BACKGROUND AND AIM: In the present study, we have hypothesized that volume changes of the caudate nucleus, putamen, globus pallidus, hippocampus, thalamus, and lateral ventricle in newly-diagnosed, male PTSD patients without therapy are more pronounced in those with headaches. To confirm or reject our hypothesis, we have undertaken an extensive study of forty-nine PTSD patients.
PATIENTS AND METHODS: To confirm or reject our hypothesis, we have undertaken an extensive study of forty-nine PTSD male patients that underwent MRI scanning immediately upon admittance for the treatment. Based on headache frequency, they were classified into three groups: group 1 included patients with headaches at least twice a week; group 2 consisted of patients with headaches less than twice a week; and group 3 consisted of patients without headaches. All MRI scans underwent software-based volume compute and statistical processing.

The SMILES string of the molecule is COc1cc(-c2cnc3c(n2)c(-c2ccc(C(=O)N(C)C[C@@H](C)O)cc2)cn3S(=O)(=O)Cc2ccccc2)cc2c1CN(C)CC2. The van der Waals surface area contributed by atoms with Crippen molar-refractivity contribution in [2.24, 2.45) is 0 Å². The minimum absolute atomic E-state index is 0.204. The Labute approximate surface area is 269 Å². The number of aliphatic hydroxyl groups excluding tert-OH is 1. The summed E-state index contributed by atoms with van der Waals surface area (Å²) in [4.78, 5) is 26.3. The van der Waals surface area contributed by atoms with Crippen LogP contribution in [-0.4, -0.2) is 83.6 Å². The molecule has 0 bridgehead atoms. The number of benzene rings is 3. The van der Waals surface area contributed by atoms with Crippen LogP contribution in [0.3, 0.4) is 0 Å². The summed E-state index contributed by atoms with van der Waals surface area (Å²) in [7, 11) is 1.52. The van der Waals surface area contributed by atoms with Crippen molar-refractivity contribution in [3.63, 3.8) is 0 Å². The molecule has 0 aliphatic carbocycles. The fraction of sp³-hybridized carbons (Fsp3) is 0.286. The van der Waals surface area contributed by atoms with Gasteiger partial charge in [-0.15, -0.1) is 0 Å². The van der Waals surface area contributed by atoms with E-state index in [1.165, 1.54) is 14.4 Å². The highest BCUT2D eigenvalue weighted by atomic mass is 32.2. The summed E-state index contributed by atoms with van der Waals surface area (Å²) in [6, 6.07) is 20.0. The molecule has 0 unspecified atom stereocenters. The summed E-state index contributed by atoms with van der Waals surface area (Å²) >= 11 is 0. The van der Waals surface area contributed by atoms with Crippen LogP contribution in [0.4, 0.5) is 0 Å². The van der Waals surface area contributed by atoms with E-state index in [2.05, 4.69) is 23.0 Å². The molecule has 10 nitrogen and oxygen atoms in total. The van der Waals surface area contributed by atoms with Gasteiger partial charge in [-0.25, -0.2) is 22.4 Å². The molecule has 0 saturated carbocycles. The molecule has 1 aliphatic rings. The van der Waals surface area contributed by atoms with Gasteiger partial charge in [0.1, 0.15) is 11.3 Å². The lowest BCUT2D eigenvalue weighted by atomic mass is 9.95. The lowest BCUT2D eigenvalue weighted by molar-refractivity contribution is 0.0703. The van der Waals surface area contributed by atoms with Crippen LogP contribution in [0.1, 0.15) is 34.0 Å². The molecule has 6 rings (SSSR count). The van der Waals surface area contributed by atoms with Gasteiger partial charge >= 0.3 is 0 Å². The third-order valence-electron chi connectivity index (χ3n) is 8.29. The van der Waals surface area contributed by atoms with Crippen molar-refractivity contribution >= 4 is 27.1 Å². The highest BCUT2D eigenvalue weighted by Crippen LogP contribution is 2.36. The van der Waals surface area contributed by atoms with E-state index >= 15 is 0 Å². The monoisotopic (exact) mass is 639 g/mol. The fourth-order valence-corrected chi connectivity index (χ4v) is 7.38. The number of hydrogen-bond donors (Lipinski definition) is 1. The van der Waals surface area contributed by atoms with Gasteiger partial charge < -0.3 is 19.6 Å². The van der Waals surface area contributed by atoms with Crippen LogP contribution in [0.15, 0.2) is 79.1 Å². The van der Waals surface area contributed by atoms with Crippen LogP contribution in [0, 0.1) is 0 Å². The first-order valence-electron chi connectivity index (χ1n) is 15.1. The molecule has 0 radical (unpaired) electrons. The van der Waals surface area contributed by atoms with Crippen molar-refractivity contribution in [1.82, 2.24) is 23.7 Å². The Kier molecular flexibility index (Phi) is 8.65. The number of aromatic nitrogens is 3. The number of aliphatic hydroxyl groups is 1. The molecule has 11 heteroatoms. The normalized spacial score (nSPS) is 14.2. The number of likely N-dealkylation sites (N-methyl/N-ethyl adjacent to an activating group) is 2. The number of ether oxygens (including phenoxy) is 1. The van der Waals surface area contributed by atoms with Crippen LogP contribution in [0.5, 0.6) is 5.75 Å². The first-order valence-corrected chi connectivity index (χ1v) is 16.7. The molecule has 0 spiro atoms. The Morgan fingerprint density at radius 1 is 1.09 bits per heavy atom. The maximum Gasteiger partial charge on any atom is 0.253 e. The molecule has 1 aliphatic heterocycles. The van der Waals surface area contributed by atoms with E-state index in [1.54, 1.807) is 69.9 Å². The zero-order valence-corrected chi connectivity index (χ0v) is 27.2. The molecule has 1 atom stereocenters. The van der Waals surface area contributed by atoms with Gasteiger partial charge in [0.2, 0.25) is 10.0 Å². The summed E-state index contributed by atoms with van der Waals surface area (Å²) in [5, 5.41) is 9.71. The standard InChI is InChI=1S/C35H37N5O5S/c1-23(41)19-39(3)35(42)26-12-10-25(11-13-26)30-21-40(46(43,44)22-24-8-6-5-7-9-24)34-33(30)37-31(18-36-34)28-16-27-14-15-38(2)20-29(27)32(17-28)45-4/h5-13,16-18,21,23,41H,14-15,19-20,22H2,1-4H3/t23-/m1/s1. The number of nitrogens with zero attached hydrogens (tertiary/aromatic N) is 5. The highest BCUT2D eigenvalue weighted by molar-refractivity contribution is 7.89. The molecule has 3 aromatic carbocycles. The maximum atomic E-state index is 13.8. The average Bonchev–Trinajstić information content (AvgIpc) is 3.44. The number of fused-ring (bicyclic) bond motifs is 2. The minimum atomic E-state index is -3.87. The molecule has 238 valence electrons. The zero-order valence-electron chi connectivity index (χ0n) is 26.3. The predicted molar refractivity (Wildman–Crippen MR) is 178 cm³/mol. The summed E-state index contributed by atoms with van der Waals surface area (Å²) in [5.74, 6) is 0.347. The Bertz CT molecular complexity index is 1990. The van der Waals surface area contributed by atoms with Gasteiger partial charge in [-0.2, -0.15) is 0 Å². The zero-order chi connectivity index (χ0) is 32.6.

RESULTS: 39 out of 49 patients with PTSD suffered from headaches. Bilaterally, volume decreases were noted in groups 1 and 2 compared to group 3 for the caudate nucleus, putamen, hippocampus and lateral ventricle. Differences in globus pallidus and thalamus among groups appeared to be insignificant.
CONCLUSION: The present study revealed a bilateral volume decrease of the caudate nucleus, putamen and hippocampus in PTSD male subjects without therapy. Intensity of volume alterations correlated with Hamilton's depression rating score; regression analysis uncovered correlated changes in the caudate nucleus, putamen and hippocampus, and an inverse correlation with the volume of the lateral ventricle in the PTSD patients.
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